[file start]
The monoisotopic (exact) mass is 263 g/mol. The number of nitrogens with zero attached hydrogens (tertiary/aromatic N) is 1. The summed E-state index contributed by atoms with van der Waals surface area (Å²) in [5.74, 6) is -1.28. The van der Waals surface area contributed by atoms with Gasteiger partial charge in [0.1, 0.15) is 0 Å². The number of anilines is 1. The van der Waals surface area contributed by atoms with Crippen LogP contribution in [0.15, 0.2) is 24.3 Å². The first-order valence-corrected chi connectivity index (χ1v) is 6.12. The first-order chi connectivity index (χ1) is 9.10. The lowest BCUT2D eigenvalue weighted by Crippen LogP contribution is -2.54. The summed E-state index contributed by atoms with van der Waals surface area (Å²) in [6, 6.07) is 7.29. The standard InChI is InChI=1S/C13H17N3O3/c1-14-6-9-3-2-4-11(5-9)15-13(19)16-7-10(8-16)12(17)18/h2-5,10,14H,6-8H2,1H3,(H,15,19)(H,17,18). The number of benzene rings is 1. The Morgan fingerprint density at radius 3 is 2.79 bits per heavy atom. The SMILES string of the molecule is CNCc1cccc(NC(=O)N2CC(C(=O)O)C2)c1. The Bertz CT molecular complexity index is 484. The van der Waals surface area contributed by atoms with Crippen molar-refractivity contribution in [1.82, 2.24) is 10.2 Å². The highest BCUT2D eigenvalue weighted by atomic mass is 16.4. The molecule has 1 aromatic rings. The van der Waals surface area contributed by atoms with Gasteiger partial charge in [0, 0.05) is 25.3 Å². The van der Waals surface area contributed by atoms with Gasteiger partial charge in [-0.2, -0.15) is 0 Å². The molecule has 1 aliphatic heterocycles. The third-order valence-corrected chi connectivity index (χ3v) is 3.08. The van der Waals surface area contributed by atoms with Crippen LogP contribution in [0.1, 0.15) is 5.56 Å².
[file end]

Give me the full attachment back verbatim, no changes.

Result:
The monoisotopic (exact) mass is 263 g/mol. The number of nitrogens with zero attached hydrogens (tertiary/aromatic N) is 1. The summed E-state index contributed by atoms with van der Waals surface area (Å²) in [5.74, 6) is -1.28. The van der Waals surface area contributed by atoms with Gasteiger partial charge in [0.1, 0.15) is 0 Å². The number of anilines is 1. The van der Waals surface area contributed by atoms with Crippen LogP contribution in [0.15, 0.2) is 24.3 Å². The first-order valence-corrected chi connectivity index (χ1v) is 6.12. The first-order chi connectivity index (χ1) is 9.10. The lowest BCUT2D eigenvalue weighted by Crippen LogP contribution is -2.54. The summed E-state index contributed by atoms with van der Waals surface area (Å²) in [6, 6.07) is 7.29. The standard InChI is InChI=1S/C13H17N3O3/c1-14-6-9-3-2-4-11(5-9)15-13(19)16-7-10(8-16)12(17)18/h2-5,10,14H,6-8H2,1H3,(H,15,19)(H,17,18). The number of benzene rings is 1. The Morgan fingerprint density at radius 3 is 2.79 bits per heavy atom. The SMILES string of the molecule is CNCc1cccc(NC(=O)N2CC(C(=O)O)C2)c1. The Bertz CT molecular complexity index is 484. The van der Waals surface area contributed by atoms with Crippen molar-refractivity contribution in [1.82, 2.24) is 10.2 Å². The highest BCUT2D eigenvalue weighted by atomic mass is 16.4. The molecule has 1 aromatic rings. The van der Waals surface area contributed by atoms with Gasteiger partial charge in [0, 0.05) is 25.3 Å². The van der Waals surface area contributed by atoms with Gasteiger partial charge in [-0.2, -0.15) is 0 Å². The molecule has 1 aliphatic heterocycles. The third-order valence-corrected chi connectivity index (χ3v) is 3.08. The van der Waals surface area contributed by atoms with Crippen LogP contribution in [0.1, 0.15) is 5.56 Å².